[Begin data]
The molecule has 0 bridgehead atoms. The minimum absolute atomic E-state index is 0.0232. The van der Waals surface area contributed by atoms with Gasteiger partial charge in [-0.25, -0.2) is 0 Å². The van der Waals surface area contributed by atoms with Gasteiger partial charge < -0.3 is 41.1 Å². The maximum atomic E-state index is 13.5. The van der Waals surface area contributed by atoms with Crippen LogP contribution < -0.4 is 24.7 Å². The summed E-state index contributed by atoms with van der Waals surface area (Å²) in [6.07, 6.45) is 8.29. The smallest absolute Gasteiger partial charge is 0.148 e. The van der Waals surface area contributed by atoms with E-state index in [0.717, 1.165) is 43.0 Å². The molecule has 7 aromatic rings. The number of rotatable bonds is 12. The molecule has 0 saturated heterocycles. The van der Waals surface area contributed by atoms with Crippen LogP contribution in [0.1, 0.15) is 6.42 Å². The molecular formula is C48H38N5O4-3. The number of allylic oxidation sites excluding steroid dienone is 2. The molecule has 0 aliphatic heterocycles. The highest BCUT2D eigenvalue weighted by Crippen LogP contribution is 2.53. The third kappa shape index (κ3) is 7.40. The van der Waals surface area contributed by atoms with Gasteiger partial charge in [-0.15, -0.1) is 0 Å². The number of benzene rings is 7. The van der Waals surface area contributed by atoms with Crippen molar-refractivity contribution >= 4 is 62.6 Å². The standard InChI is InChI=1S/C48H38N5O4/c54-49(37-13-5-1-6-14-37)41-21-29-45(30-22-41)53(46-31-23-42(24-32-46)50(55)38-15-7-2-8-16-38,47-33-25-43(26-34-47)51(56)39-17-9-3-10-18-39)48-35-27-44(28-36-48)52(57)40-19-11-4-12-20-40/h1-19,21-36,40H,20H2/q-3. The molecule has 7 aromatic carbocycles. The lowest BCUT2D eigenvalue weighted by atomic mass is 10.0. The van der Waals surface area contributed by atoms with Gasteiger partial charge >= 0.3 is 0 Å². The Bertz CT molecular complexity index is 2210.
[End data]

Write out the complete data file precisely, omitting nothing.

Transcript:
The molecule has 0 bridgehead atoms. The minimum absolute atomic E-state index is 0.0232. The van der Waals surface area contributed by atoms with Gasteiger partial charge in [-0.25, -0.2) is 0 Å². The van der Waals surface area contributed by atoms with Gasteiger partial charge < -0.3 is 41.1 Å². The maximum atomic E-state index is 13.5. The van der Waals surface area contributed by atoms with Crippen LogP contribution < -0.4 is 24.7 Å². The summed E-state index contributed by atoms with van der Waals surface area (Å²) in [6.07, 6.45) is 8.29. The smallest absolute Gasteiger partial charge is 0.148 e. The van der Waals surface area contributed by atoms with E-state index in [0.717, 1.165) is 43.0 Å². The molecule has 7 aromatic rings. The number of rotatable bonds is 12. The molecule has 0 saturated heterocycles. The van der Waals surface area contributed by atoms with Crippen LogP contribution in [0.1, 0.15) is 6.42 Å². The molecular formula is C48H38N5O4-3. The number of allylic oxidation sites excluding steroid dienone is 2. The molecule has 0 aliphatic heterocycles. The highest BCUT2D eigenvalue weighted by Crippen LogP contribution is 2.53. The third kappa shape index (κ3) is 7.40. The van der Waals surface area contributed by atoms with Gasteiger partial charge in [-0.15, -0.1) is 0 Å². The number of benzene rings is 7. The van der Waals surface area contributed by atoms with Crippen molar-refractivity contribution >= 4 is 62.6 Å². The standard InChI is InChI=1S/C48H38N5O4/c54-49(37-13-5-1-6-14-37)41-21-29-45(30-22-41)53(46-31-23-42(24-32-46)50(55)38-15-7-2-8-16-38,47-33-25-43(26-34-47)51(56)39-17-9-3-10-18-39)48-35-27-44(28-36-48)52(57)40-19-11-4-12-20-40/h1-19,21-36,40H,20H2/q-3. The molecule has 7 aromatic carbocycles. The lowest BCUT2D eigenvalue weighted by atomic mass is 10.0. The van der Waals surface area contributed by atoms with Gasteiger partial charge >= 0.3 is 0 Å². The Bertz CT molecular complexity index is 2210.